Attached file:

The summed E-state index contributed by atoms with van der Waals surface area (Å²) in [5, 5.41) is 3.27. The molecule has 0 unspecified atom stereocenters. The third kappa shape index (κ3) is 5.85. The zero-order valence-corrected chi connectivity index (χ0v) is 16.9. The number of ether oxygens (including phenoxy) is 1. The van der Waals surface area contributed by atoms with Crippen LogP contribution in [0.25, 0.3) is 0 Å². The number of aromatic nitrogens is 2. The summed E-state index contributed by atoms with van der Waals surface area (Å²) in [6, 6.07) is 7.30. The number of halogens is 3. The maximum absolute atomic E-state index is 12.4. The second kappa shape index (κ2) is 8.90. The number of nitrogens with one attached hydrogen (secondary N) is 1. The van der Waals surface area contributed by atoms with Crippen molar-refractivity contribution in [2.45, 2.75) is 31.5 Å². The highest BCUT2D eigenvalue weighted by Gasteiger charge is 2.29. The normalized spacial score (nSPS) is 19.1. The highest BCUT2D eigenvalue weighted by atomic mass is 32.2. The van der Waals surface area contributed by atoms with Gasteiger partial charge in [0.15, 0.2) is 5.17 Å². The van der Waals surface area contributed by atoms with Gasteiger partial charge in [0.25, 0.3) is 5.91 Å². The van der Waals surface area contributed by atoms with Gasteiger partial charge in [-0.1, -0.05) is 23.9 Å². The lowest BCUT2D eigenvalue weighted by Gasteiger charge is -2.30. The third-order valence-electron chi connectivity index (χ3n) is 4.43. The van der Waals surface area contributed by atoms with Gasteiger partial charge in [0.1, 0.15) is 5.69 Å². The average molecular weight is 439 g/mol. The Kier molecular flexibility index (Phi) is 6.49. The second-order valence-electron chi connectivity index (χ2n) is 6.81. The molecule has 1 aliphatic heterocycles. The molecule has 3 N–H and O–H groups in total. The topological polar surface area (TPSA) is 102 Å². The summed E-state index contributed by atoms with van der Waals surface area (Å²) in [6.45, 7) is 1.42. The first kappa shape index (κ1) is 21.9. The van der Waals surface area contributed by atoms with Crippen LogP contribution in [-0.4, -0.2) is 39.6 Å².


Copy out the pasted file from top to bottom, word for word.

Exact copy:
The summed E-state index contributed by atoms with van der Waals surface area (Å²) in [5, 5.41) is 3.27. The molecule has 0 unspecified atom stereocenters. The third kappa shape index (κ3) is 5.85. The zero-order valence-corrected chi connectivity index (χ0v) is 16.9. The number of ether oxygens (including phenoxy) is 1. The van der Waals surface area contributed by atoms with Crippen LogP contribution in [0.25, 0.3) is 0 Å². The number of aromatic nitrogens is 2. The summed E-state index contributed by atoms with van der Waals surface area (Å²) in [6, 6.07) is 7.30. The number of halogens is 3. The maximum absolute atomic E-state index is 12.4. The second kappa shape index (κ2) is 8.90. The number of nitrogens with one attached hydrogen (secondary N) is 1. The van der Waals surface area contributed by atoms with Crippen molar-refractivity contribution in [2.45, 2.75) is 31.5 Å². The highest BCUT2D eigenvalue weighted by Gasteiger charge is 2.29. The normalized spacial score (nSPS) is 19.1. The highest BCUT2D eigenvalue weighted by atomic mass is 32.2. The van der Waals surface area contributed by atoms with Gasteiger partial charge in [0.15, 0.2) is 5.17 Å². The van der Waals surface area contributed by atoms with Gasteiger partial charge in [0.25, 0.3) is 5.91 Å². The van der Waals surface area contributed by atoms with Gasteiger partial charge in [-0.1, -0.05) is 23.9 Å². The lowest BCUT2D eigenvalue weighted by Gasteiger charge is -2.30. The third-order valence-electron chi connectivity index (χ3n) is 4.43. The van der Waals surface area contributed by atoms with Gasteiger partial charge in [0.1, 0.15) is 5.69 Å². The average molecular weight is 439 g/mol. The Kier molecular flexibility index (Phi) is 6.49. The second-order valence-electron chi connectivity index (χ2n) is 6.81. The molecule has 1 aliphatic heterocycles. The molecule has 3 N–H and O–H groups in total. The topological polar surface area (TPSA) is 102 Å². The summed E-state index contributed by atoms with van der Waals surface area (Å²) in [6.45, 7) is 1.42. The first kappa shape index (κ1) is 21.9. The van der Waals surface area contributed by atoms with Crippen LogP contribution in [-0.4, -0.2) is 39.6 Å².